Giuda: The Glam And The Sass That Goes With It

Jim Fry of The Pre-New shares his love for mighty Italian glam rock bovver boys, Giuda in this new band feature cum (on feel the noize) live review

Saturday night and lightning strikes, instantly electrifying a sweaty basement venue in Glasgow City centre. But this sacred lightning bolt wasn’t cast down to earth by any old Greek or Roman god but by Ziggy Stardust himself. Giuda have just come on stage.

For the uninitiated, Giuda (‘Judas’ for those who don’t speak Italian) are a pop group from Rome. They play loud and fast channelling glam and blues and rock and glam rock though fuzzy guitars, shouted terrace chants and bombastic drums, imagine The Faces vs The Sex Pistols for a nuclear age.

Rewind to 2008 and Tenda (vocals), Danilo (bass) and Lorenzo (guitar) were just about surviving the burnout of their fierce and abrasive punk outfit called Taxi following the death of close friend and drummer Francesco. As a band there would seem little point in caring on.

But like lasting memories of close friends, pop music doesn’t just desert you and delete itself, and the three remaining members of Taxi would find themselves in a rehearsal studio trying to write new songs. After all that had happened playing together was above all their way of staying together. Songs created during this period of transition would make up Giuda’s remarkable first album, Racey Roller released in 2010.

At Giuda’s live debut in Rome in 2009, Lorenzo remembers being worried that their audience, accustomed to the darker, harder sound of Taxi, would react negatively to this change in style. But his concerns proved unfounded. The glitter rock of their Let’s Do It Again album would follow in 2013 with consistent gigging across Europe, developing a live show that would leave audiences ‘jaw dropped’ at their simple and direct brilliance.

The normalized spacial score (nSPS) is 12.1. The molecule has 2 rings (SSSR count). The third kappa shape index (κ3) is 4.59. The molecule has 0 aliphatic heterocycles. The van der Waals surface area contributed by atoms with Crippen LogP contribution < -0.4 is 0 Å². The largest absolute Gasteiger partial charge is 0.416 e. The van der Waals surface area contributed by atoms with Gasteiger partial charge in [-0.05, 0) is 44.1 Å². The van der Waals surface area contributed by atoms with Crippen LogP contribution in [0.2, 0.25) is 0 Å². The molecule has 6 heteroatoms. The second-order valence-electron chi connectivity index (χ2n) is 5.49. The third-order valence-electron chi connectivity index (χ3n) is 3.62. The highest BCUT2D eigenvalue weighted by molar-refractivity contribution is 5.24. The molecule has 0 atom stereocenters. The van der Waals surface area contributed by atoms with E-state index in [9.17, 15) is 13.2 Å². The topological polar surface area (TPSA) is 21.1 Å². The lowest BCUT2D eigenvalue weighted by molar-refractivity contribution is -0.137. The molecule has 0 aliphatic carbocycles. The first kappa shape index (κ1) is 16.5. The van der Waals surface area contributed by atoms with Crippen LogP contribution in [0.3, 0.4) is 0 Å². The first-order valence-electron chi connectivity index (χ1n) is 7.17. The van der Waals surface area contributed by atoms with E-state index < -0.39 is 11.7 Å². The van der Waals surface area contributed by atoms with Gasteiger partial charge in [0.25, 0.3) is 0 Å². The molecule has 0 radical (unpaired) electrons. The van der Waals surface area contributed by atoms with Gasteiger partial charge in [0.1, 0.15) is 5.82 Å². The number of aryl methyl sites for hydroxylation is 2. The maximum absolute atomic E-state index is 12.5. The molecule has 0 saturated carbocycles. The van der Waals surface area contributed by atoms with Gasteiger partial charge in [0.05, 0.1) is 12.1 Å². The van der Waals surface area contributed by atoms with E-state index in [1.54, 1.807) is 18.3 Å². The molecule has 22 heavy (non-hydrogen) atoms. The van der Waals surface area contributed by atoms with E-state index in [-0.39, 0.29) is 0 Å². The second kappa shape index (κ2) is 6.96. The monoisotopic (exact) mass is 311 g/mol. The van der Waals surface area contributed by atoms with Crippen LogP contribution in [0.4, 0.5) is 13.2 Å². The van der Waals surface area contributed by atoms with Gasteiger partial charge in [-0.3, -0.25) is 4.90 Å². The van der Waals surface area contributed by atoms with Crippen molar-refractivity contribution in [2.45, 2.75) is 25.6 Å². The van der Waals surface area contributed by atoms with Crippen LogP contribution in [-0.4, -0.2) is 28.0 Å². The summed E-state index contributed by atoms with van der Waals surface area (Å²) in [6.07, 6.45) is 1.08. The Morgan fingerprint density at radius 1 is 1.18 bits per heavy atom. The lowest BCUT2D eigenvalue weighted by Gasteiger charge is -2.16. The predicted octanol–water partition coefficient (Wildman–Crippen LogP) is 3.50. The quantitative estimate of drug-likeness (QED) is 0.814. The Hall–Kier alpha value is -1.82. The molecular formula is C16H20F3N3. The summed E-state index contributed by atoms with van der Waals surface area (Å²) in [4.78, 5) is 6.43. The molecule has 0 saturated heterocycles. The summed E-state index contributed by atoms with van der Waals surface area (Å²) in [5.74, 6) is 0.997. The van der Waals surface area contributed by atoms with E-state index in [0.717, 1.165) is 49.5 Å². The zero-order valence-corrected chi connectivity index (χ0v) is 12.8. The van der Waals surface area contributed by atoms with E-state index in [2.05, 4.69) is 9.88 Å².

Here in 2016, and their third recently released album, Speaks Evil, which embraces a much rawer/blues groove and their concrete brutalist pop sound, is upon us.

And right now they’re in their natural habitat: a club rammed with well-oiled teenage grown-ups, sweat dripping onto their newly acquired ‘Giuda Horde’ T-shirts, a river of finely tuned feedback flowing from the back line into the Glasgow night as frontman number one, Tenda their wide-mouthed charismatic singer, stares straight at you and shouts… "HEY!"

This group don’t appear to warm up. They just Are. There is no room for back stories and mood swings as the opening chords of ‘Working Class Man’ are exorcised.

C’mon Boyz Let’s Make Noise.

A Giuda song is a pure and simple thing. It contains words like "Rockin", "Rebel", "Teenage" and "Hey" and sometimes it doesn’t have any words at all. This is rock shorthand with big noisy repetitive riffs and even bigger drums, yet with a reassuring familiarity to everything it communicates.

This group may come from Italy but they choose to sing in English, their words distilled down to simple headlines, avoiding complex wordplay and metaphors, as a result they get to join pop’s elite, Kraftwerk and even Abba, by dispensing easy-to-grasp phrases and hooks. Their simplicity is their beauty.

As Dexys Midnight Runners would have projected their particular passion via northern soul and Stax, Giuda generate their world view through 70s rock and celebrate pop and glam before they became dirty words. They don’t revive at all, they embrace, and as a result carry the very essence of guitar rock into the 21st century.

The first 20 minutes of this set feel like 2. ‘Get That Goal’ (their Geno moment), ‘Don’t Stop Rockin’, ‘Roll The Balls’ , ‘Bad Days Are Back’ trip over each other with barely a heartbeat between. This gang are bullish and intimidating on stage tonight so when Tenda greets the audience, surprisingly he’s a charmer with a no bullshit attitude, he just makes it clear they are actually glad to be here.